employs programming-by-demonstration to define new learning tasks
for CALO to solve autonomously. We are currently editing a book
describing the results of the CALO project.
- Next Generation Phenomics. An important goal in biology
is to reconstruct the tree of life. As part of
the Project AVATOL team, we are
developing computer vision and machine learning methods to
automatically discover and score phenotype characters (features)
from images of biological specimens. These scores can then be
combined with other information (e.g., genetic sequences,
functional measurements) to reconstruct phylogenetic trees.
Phenomic information is particularly valuable for sets of
closely-related species (where DNA differences may not reflect
functional differences) and for extinct species known only through
The computer science challenges involve learning to score
known characters, which typically include shape, texture, color,
and topological features of specimens, from weakly-labeled data
and discovering new characters that are shared across some
taxonomic groups but not others.
- Fundamental Machine Learning and Artificial Intelligence Research
- Reviews, tutorials, and
books. I have written several review articles and tutorials on
My group meets Mondays 3-4pm in KEC 2057. Each week, one member gives
a one-hour presentation of a paper relevant to their work. There are
two other reading groups meeting this quarter. I'm participating in
the group organized by Alan Fern on the topic of Monte Carlo Tree
Search and MDPs. We meet Thursdays 3-4pm KEC 2057. There is also an
AI Seminar scheduled from time to time (contact Alan Fern for
If you are seeking a research career in machine learning, data mining,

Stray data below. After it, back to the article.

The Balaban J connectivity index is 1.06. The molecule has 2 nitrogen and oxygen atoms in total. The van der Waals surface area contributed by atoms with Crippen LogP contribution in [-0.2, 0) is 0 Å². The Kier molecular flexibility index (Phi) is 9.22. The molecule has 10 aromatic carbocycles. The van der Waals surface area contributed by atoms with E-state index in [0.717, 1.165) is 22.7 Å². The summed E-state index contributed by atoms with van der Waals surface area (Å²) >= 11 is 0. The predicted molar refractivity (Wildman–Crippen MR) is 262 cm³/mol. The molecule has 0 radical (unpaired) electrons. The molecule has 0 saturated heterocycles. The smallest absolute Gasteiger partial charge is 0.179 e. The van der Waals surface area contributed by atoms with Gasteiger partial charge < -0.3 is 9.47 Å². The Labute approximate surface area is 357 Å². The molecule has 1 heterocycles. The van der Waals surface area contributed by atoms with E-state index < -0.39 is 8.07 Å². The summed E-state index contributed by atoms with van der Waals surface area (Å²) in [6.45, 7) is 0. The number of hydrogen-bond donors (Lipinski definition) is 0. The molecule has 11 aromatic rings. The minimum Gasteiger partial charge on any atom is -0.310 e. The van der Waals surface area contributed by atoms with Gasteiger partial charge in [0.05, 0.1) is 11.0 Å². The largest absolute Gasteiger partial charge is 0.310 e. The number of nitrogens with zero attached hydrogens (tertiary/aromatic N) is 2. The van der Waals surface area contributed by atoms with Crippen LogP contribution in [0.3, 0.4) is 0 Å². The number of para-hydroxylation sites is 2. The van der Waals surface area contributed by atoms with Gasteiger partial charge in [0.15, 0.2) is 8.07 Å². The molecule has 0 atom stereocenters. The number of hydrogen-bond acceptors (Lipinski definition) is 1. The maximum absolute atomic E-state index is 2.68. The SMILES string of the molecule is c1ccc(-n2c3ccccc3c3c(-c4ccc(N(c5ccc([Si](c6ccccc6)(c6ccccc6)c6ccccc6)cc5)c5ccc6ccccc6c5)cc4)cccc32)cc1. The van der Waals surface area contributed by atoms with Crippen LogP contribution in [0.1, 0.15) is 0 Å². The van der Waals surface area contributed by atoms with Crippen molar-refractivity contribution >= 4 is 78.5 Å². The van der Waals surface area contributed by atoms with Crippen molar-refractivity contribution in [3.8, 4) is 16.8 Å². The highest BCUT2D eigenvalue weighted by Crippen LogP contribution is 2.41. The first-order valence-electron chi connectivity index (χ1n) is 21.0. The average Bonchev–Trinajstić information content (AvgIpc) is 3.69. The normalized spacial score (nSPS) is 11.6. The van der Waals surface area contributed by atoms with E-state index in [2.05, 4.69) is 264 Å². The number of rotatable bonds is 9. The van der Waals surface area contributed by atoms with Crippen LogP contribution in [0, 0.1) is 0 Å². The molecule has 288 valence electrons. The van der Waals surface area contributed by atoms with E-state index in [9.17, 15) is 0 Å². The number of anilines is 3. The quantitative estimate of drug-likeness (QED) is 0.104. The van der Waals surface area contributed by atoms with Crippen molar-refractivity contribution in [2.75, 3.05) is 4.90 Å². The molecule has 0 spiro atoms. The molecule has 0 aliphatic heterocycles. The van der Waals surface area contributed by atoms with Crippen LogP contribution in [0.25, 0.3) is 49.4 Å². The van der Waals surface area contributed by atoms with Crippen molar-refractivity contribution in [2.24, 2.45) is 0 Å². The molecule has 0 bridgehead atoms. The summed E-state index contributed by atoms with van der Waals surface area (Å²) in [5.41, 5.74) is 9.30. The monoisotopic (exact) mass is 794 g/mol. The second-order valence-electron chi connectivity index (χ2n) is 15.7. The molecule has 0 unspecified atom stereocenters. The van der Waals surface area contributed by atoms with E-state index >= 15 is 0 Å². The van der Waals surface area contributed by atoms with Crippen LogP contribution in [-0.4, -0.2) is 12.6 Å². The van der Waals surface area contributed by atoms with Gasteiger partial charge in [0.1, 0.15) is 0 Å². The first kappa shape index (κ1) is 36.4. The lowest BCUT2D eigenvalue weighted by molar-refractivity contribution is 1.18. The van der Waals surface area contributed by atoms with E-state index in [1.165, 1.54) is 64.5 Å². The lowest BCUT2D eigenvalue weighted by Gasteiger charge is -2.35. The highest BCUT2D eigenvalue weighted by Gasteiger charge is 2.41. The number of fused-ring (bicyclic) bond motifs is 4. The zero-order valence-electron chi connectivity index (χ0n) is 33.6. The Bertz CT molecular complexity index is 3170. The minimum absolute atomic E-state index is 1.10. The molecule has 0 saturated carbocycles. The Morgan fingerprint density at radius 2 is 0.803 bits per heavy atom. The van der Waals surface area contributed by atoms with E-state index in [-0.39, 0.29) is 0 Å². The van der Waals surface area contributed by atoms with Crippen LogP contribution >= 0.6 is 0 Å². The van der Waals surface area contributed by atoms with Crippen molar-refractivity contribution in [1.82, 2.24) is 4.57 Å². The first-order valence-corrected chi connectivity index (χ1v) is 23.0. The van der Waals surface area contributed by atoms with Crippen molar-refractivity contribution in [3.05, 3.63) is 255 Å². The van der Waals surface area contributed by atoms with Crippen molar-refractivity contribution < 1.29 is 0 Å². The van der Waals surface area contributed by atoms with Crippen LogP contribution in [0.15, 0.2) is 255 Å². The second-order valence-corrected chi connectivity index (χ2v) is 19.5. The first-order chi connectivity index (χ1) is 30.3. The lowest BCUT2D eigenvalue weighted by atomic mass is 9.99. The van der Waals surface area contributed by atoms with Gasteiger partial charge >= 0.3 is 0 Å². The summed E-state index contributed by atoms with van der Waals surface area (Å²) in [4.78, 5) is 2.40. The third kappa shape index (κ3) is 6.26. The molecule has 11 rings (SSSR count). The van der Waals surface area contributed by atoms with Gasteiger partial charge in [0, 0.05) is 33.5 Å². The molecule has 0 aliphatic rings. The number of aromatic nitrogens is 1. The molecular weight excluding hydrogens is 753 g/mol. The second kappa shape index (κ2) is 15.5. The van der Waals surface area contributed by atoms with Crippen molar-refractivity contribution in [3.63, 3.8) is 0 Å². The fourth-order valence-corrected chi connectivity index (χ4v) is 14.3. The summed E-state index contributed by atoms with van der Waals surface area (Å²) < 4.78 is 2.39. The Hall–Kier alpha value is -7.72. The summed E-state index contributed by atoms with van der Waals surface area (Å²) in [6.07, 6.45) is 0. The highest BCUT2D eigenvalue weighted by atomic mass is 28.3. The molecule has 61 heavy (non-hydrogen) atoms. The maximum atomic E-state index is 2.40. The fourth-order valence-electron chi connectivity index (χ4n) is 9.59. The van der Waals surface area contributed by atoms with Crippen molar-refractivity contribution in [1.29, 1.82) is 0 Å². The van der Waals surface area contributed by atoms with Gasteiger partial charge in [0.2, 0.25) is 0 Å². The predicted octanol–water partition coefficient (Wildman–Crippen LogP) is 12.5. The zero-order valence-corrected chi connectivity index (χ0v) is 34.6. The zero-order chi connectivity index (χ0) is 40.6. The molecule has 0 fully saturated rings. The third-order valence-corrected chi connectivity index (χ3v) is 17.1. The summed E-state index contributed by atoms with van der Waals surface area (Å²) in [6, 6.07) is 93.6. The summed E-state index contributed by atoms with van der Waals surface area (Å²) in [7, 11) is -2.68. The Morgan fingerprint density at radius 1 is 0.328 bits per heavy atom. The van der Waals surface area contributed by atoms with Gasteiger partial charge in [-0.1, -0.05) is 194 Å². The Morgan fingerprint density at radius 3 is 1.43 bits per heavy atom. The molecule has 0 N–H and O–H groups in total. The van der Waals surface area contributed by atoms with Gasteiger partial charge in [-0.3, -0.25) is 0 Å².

artificial intelligence and related areas, and you have a strong
background in mathematics and programming, please read my Information for Prospective Students
If you are interested in robotics, I encourage you to visit
the Robotics Team
Pages to learn more about our excellent robotics program.
Professional Service, Journals, and Book Series
- I am a co-founder of Strands
(formerly MyStrands; formerly MusicStrands), a recommendation company.
- I am a co-founder of Smart Desktop. Smart Desktop
is now part of Decho, Inc., which is a "cloud
computing" effort of EMC.
Decho is commercializing technology developed as part of the
- I am a co-founder and Chief Scientist of BigML. The
goal of this startup is to develop large scale cloud-based machine
- Andrew Emmott, Graduate Student.
Hutchinson, SEES Postdoctoral Fellow (jointly mentored with
- Jesse Hostetler, Graduate Student (jointly advised with Alan Fern).
- Jed Irvine,
Senior Faculty Research Assistant (Software Engineer).
- Michael Lam, Graduate Student (jointly advised with Sinisa Todorovic).
- Liping Liu, Graduate Student.
- Sean McGregor, Graduate Student.
- Michael Slater,
Graduate Student (On leave from Faculty Research Assistant).
- Majid Alkaee Taleghan, Graduate Student.
- Shahed Sorower, Graduate Student.
- Pat Sullivan, Assistant and Grants Coordinator.
- Tadesse Zemicheal, Graduate Student.
Former Students and Staff
- Hussein Almuallim,
Oil and Energy Professional, Calgary, Canada.
- Eric Altendorf, Google.
- Adam Ashenfelter, BigML, Inc., Corvallis, Oregon.
Bakiri, President at MicroCenter, Bahrain.
- Christian Baumberger. Software Engineer at Zuehlke Group